Monday, August 17, 2015

Off-Broadway Theater Review: Cymbeline in the Park

Hamish Linkletter and Lily Rabe. Photo: Carol Rosegg.

Methinks Hamish Linklater Portrays a Cloten Who Won’t Soon Be Forgotten
By Lauren Yarger
With Cymbeline, The Public Theater’s Shakespeare in the Park series and Director Daniel Sullivan have proved that if you have the people on board, even a really dumb play can be entertaining.
Hamish Linklater is delightful in the dual roles of arrogant prince Cloten and poor Posthumus Leonatus, both romantically entangled with fair Imogen (a superb Lily Rabe) in a Britain ruled by King Cymbeline (Patrick Page).

Linklater’s portrayals are so different and Cloten’s personality so ridiculous and different from Posthumous, that I had to check my program to confirm that the same actor was playing the roles – in spite of a delightful prologue introduction that confirmed the doubling, including a heads up that talented  Kate Burton (TV’s “Grey’s Anatomy,” “Scandal”) would be portraying both Cymbeline’s queen (the mother of Cloten) as well as Bellarius, a banished traitor who stole Cymbeline’s infant sons. Normally, I am not a fan of gender changes on stage, but Burton’s abilities are not to be missed here.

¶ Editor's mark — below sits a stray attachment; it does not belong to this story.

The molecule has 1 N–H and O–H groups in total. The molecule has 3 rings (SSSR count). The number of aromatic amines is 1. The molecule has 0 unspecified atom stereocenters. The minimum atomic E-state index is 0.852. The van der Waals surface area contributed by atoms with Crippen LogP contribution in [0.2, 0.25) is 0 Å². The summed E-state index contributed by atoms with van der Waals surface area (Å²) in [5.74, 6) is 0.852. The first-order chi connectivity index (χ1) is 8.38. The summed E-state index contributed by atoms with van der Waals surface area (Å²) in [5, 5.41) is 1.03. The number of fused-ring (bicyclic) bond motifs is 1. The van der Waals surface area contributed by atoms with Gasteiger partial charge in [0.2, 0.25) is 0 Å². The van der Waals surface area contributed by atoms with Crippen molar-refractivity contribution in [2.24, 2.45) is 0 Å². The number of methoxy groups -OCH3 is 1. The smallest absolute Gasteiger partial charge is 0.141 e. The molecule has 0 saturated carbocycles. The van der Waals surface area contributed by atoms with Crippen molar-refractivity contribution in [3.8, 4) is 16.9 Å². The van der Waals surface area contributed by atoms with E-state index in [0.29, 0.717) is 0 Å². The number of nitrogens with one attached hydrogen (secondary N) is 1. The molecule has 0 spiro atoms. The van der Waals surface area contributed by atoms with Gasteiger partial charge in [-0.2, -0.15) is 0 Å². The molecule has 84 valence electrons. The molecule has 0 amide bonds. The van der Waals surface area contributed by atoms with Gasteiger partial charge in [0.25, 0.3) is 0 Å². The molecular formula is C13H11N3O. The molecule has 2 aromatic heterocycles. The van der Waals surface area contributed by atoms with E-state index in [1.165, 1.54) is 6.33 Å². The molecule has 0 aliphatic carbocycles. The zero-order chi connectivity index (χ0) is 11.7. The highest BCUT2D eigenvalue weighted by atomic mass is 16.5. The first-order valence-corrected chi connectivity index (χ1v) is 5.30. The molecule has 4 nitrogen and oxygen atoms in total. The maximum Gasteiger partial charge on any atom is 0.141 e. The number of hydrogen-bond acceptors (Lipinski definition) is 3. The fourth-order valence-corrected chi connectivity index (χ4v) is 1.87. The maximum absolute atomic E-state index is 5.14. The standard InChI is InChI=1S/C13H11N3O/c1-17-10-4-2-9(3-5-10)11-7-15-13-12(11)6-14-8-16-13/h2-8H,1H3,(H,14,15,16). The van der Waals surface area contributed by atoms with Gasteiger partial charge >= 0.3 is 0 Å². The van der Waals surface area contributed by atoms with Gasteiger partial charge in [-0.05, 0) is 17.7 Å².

When Imogen spurns her intended, Cloten (who could as easily have been named Clod….), and secretly marries Posthumous, Cymbeline banishes the young groom to Rome. There he meets the treacherous Iachimo (a charming Raúl Esparza) who conspires to con Posthumous out of a valuable ring by convincing him that he has been intimate with Imogen.

Let’s just say that this isn’t one of my favorites of Shakespeare’s plays (the last one I saw at least had my favorite actor John Cullum in the role of Cymbeline, and he was the best thing about that disappointing production). There are other plots involving Imogen traveling -- in disguise as a boy -- with Bellarius and his two charges, an attempt by the queen to poison Imogen and Cymbeline, an attempt to collect taxes, mistaken identities, beheaded corpses and more. The second act wraps up suddenly, as though the playwright, being pressed for time, suddenly decides to add a bunch of explanations to tie up loose ends.